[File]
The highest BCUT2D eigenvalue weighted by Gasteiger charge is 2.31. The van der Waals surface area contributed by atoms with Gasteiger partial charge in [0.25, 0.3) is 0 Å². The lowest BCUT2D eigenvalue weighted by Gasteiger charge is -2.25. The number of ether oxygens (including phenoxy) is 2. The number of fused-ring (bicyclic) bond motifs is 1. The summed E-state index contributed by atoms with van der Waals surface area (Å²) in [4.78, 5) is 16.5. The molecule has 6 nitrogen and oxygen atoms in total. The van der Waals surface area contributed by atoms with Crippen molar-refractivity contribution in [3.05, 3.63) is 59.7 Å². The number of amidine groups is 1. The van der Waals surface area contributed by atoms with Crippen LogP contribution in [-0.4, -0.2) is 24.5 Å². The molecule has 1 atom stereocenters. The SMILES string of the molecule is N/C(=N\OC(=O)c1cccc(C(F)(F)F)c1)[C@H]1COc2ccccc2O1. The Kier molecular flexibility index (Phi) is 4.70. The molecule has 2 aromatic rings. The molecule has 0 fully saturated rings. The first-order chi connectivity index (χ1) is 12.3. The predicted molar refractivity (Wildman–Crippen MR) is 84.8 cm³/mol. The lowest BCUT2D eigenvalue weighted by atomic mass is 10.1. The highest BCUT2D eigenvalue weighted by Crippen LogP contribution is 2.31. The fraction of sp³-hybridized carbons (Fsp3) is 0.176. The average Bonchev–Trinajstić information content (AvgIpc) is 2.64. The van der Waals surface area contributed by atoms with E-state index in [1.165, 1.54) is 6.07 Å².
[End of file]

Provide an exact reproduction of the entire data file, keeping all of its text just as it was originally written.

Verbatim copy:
The highest BCUT2D eigenvalue weighted by Gasteiger charge is 2.31. The van der Waals surface area contributed by atoms with Gasteiger partial charge in [0.25, 0.3) is 0 Å². The lowest BCUT2D eigenvalue weighted by Gasteiger charge is -2.25. The number of ether oxygens (including phenoxy) is 2. The number of fused-ring (bicyclic) bond motifs is 1. The summed E-state index contributed by atoms with van der Waals surface area (Å²) in [4.78, 5) is 16.5. The molecule has 6 nitrogen and oxygen atoms in total. The van der Waals surface area contributed by atoms with Crippen molar-refractivity contribution in [3.05, 3.63) is 59.7 Å². The number of amidine groups is 1. The van der Waals surface area contributed by atoms with Crippen LogP contribution in [-0.4, -0.2) is 24.5 Å². The molecule has 1 atom stereocenters. The SMILES string of the molecule is N/C(=N\OC(=O)c1cccc(C(F)(F)F)c1)[C@H]1COc2ccccc2O1. The Kier molecular flexibility index (Phi) is 4.70. The molecule has 2 aromatic rings. The molecule has 0 fully saturated rings. The first-order chi connectivity index (χ1) is 12.3. The predicted molar refractivity (Wildman–Crippen MR) is 84.8 cm³/mol. The lowest BCUT2D eigenvalue weighted by atomic mass is 10.1. The highest BCUT2D eigenvalue weighted by Crippen LogP contribution is 2.31. The fraction of sp³-hybridized carbons (Fsp3) is 0.176. The average Bonchev–Trinajstić information content (AvgIpc) is 2.64. The van der Waals surface area contributed by atoms with E-state index in [1.165, 1.54) is 6.07 Å².